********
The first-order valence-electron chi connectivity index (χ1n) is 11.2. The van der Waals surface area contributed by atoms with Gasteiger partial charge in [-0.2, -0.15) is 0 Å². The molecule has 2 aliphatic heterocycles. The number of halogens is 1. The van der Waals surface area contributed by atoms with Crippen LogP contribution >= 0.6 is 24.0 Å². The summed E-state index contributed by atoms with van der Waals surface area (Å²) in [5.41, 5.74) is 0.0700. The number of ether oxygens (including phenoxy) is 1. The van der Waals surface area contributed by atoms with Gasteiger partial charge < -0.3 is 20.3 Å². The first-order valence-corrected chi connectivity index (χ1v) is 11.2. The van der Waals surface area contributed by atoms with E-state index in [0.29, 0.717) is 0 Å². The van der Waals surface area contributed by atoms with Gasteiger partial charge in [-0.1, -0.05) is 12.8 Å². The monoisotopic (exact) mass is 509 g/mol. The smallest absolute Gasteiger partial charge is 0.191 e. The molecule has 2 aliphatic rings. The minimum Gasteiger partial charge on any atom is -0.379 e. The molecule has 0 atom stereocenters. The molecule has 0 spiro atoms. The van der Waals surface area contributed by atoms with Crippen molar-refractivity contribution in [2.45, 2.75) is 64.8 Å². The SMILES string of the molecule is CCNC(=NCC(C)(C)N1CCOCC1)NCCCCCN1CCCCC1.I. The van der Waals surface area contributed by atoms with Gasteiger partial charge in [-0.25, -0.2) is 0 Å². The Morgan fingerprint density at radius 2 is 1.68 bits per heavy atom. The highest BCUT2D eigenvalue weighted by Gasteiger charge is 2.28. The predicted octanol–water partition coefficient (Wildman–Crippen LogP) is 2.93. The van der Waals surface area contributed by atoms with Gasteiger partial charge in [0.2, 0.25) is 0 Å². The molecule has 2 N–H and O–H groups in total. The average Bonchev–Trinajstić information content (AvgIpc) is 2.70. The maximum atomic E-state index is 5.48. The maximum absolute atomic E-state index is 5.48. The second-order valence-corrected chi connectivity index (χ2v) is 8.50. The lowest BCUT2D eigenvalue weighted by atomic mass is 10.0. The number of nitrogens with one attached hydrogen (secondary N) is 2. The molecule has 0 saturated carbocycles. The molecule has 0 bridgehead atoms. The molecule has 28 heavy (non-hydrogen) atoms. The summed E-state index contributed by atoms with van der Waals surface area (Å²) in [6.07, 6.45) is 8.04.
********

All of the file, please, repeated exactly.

The first-order valence-electron chi connectivity index (χ1n) is 11.2. The van der Waals surface area contributed by atoms with Gasteiger partial charge in [-0.2, -0.15) is 0 Å². The molecule has 2 aliphatic heterocycles. The number of halogens is 1. The van der Waals surface area contributed by atoms with Crippen LogP contribution >= 0.6 is 24.0 Å². The summed E-state index contributed by atoms with van der Waals surface area (Å²) in [5.41, 5.74) is 0.0700. The number of ether oxygens (including phenoxy) is 1. The van der Waals surface area contributed by atoms with Gasteiger partial charge < -0.3 is 20.3 Å². The first-order valence-corrected chi connectivity index (χ1v) is 11.2. The van der Waals surface area contributed by atoms with E-state index in [0.29, 0.717) is 0 Å². The van der Waals surface area contributed by atoms with Gasteiger partial charge in [-0.1, -0.05) is 12.8 Å². The monoisotopic (exact) mass is 509 g/mol. The smallest absolute Gasteiger partial charge is 0.191 e. The molecule has 2 aliphatic rings. The minimum Gasteiger partial charge on any atom is -0.379 e. The molecule has 0 atom stereocenters. The molecule has 0 spiro atoms. The van der Waals surface area contributed by atoms with Crippen molar-refractivity contribution in [2.45, 2.75) is 64.8 Å². The SMILES string of the molecule is CCNC(=NCC(C)(C)N1CCOCC1)NCCCCCN1CCCCC1.I. The van der Waals surface area contributed by atoms with Gasteiger partial charge in [-0.25, -0.2) is 0 Å². The Morgan fingerprint density at radius 2 is 1.68 bits per heavy atom. The highest BCUT2D eigenvalue weighted by Gasteiger charge is 2.28. The predicted octanol–water partition coefficient (Wildman–Crippen LogP) is 2.93. The van der Waals surface area contributed by atoms with Gasteiger partial charge in [0.2, 0.25) is 0 Å². The molecule has 2 N–H and O–H groups in total. The average Bonchev–Trinajstić information content (AvgIpc) is 2.70. The maximum atomic E-state index is 5.48. The maximum absolute atomic E-state index is 5.48. The second-order valence-corrected chi connectivity index (χ2v) is 8.50. The lowest BCUT2D eigenvalue weighted by atomic mass is 10.0. The number of nitrogens with one attached hydrogen (secondary N) is 2. The molecule has 0 saturated carbocycles. The molecule has 0 bridgehead atoms. The molecule has 28 heavy (non-hydrogen) atoms. The summed E-state index contributed by atoms with van der Waals surface area (Å²) in [6.07, 6.45) is 8.04.